The BBC's Programme Legal Advice department advises journalists and programme makers working on a wide range of programmes from news and current affairs to drama and entertainment. If you would like to join the small team of lawyers that help get programmes like the 10 o’clock News, Watchdog, Panorama and Have I Got News For You to air, you will find details of how to apply below:
The Programme Legal Advice Department forms part of the BBC’s legal division which reports to the Group General Counsel and which provides a comprehensive legal service to the BBC.
The BBC Legal Division is responsible for developing and implementing the BBC's legal strategy and for providing legal advice to the BBC. The Division is made up of the following departments: General Counsel's Office, Editorial Legal (comprising Programme Legal Advice and Litigation), Intellectual Property, Commercial, Property, Regulatory and Fair Trading, Employment, Information Policy & Compliance and Future Media and Technology.
To provide pre-transmission legal advice to BBC journalists, programme makers and commissioning executives on matters such as defamation, contempt and privacy. This includes being on a rota of lawyers who deal with urgent news queries that arise out of normal office hours.
To advise senior management in all production areas on legal risks associated with their output.
To deliver legal talks and seminars to BBC journalists and producers in respect of the BBC’s legal liabilities in programme making areas.
Qualified lawyer (minimum of 2years' post qualification experience) in media law i.e. experience in defamation, contempt, reporting restrictions, privacy and associated issues.
The ability to provide advice on points arising from the above areas of law.
Experience of dealing with/advising journalists and/or programme makers.
Ability to present legal talks and seminars.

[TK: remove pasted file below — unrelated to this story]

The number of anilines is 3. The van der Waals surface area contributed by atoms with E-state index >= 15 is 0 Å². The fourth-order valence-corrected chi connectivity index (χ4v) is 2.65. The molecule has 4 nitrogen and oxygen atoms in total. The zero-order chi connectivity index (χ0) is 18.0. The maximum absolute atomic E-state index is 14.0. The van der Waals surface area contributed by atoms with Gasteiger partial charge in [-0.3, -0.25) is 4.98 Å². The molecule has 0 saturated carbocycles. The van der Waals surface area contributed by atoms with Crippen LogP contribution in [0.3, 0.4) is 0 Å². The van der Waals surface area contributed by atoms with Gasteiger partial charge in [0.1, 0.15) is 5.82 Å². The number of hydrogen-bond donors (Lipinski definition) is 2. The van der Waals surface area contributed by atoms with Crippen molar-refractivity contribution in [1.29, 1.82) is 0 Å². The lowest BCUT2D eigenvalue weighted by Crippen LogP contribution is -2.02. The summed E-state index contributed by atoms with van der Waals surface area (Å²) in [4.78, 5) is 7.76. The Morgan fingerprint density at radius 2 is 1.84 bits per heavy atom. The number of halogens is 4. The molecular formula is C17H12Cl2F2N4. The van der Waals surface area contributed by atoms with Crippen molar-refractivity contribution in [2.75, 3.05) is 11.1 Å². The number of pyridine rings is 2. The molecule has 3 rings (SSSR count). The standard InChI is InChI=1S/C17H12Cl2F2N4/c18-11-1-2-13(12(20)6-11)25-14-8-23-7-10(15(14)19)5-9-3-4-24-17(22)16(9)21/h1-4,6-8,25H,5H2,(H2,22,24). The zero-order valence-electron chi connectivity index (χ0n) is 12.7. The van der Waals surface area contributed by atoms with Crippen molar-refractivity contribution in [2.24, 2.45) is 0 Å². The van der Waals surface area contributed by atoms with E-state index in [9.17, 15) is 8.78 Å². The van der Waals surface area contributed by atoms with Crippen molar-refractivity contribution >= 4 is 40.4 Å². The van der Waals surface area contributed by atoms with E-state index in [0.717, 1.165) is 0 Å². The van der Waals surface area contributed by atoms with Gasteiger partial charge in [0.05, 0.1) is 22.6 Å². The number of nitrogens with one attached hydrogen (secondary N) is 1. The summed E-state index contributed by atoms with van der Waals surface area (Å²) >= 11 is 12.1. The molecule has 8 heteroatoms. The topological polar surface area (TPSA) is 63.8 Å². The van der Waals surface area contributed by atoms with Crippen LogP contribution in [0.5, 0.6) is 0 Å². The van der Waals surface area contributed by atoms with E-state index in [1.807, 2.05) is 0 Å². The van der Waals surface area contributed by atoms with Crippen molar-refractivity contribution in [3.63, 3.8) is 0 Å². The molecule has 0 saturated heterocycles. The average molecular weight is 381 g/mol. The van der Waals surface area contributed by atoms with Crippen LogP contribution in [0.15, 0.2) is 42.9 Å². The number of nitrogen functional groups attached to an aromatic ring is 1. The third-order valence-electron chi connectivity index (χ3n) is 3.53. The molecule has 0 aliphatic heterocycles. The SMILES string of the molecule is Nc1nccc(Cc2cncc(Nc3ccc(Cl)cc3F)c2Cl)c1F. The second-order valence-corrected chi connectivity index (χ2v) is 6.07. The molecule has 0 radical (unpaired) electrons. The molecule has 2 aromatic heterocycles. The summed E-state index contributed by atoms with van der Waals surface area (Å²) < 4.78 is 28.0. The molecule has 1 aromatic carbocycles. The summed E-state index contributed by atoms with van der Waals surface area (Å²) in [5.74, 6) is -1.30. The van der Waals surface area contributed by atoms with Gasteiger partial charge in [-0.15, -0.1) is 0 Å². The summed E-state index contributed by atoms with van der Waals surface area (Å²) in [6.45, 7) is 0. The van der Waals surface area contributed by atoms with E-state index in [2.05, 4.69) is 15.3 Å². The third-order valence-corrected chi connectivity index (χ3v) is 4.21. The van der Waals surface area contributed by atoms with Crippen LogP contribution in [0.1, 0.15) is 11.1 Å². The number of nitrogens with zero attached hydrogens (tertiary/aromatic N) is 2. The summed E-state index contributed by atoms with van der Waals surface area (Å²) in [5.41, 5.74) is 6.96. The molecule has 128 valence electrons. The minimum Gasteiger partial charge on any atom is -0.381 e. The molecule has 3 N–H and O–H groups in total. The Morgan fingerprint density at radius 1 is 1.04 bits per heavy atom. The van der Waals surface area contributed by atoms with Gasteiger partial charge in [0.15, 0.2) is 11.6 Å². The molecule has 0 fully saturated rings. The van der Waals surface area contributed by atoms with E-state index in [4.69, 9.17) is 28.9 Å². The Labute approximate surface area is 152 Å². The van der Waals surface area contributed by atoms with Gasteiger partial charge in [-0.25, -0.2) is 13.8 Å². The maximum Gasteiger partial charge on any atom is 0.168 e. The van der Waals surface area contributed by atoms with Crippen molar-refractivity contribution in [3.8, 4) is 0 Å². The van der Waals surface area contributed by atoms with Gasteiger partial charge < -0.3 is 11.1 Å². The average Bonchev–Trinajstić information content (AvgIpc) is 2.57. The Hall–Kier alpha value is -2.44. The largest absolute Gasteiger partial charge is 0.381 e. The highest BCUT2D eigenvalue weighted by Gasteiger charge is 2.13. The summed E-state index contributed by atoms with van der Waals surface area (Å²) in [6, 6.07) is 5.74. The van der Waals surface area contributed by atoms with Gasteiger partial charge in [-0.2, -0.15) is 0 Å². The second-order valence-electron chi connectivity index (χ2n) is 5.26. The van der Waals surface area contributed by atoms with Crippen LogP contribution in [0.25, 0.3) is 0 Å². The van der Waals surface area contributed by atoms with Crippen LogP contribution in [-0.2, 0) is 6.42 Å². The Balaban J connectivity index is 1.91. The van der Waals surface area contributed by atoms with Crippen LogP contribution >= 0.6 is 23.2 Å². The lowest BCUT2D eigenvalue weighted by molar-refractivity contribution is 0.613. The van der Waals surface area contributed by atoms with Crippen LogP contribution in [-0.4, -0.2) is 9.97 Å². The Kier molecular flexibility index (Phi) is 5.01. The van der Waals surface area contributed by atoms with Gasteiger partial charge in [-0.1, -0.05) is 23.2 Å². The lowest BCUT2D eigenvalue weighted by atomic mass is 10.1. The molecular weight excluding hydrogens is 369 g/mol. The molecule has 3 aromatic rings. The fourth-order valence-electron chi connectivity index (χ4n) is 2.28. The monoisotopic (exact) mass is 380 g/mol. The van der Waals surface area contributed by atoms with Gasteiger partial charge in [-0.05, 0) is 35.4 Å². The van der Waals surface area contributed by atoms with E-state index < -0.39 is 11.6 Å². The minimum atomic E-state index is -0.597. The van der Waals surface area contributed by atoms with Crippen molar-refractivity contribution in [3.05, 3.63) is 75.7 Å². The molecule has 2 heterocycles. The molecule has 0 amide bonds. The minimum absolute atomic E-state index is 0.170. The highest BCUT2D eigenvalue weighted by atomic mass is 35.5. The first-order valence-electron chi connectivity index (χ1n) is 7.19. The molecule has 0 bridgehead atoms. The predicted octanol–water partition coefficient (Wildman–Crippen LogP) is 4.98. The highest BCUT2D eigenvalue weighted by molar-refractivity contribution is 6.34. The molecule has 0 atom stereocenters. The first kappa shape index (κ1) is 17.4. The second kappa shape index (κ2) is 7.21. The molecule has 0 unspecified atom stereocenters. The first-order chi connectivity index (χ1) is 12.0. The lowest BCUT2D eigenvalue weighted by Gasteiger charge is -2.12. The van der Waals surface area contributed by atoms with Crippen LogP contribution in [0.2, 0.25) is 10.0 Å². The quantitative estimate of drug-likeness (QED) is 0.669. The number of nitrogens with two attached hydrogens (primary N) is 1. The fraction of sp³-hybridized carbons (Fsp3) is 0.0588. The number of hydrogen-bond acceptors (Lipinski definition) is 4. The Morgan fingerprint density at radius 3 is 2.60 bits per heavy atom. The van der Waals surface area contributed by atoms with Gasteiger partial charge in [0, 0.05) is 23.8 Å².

Excellent inter-personal and influencing skills.
Ability to work to tight deadlines often under pressure.
The following competencies (behaviours and characteristics) have been identified as key to success in the job. Successful candidates are expected to demonstrate these competencies.
Planning and organising - able to think ahead in order to establish an efficient and appropriate course of action for self and others. Prioritises and plans activities taking into account all the relevant issues and factors such as deadlines, staffing and resources.
Analytical Thinking – able to simplify complex problems, processes or projects into component parts, explore and evaluate them systematically.
Communication - able to get one's message understood clearly by adopting a range of styles, tools and techniques appropriate to the audience and the nature of the information.
Influencing and persuading - able to present sound and well reasoned arguments to convince others. Can draw from a range of strategies to persuade people in a way that results in agreement or behaviour change.
Managing relationships and team working - able to build and maintain effective working relationships with a range of people. Works co-operatively with others to be part of a team, as opposed to working separately or competitively.
Flexibility - adapts and works effectively with a variety of situations, individuals or groups. Able to understand and appreciate different and opposing perspectives on an issue, to adapt an approach as the requirements of a situation change, and to change or easily accept changes in one's own organisation or job requirements.
(A job description is a written statement of the essential characteristics of the job, with its principal accountabilities, incorporating a note of the skills, knowledge and experience required for a satisfactory level of performance. This is not intended to be a complete, detailed account of all aspects of the duties involved).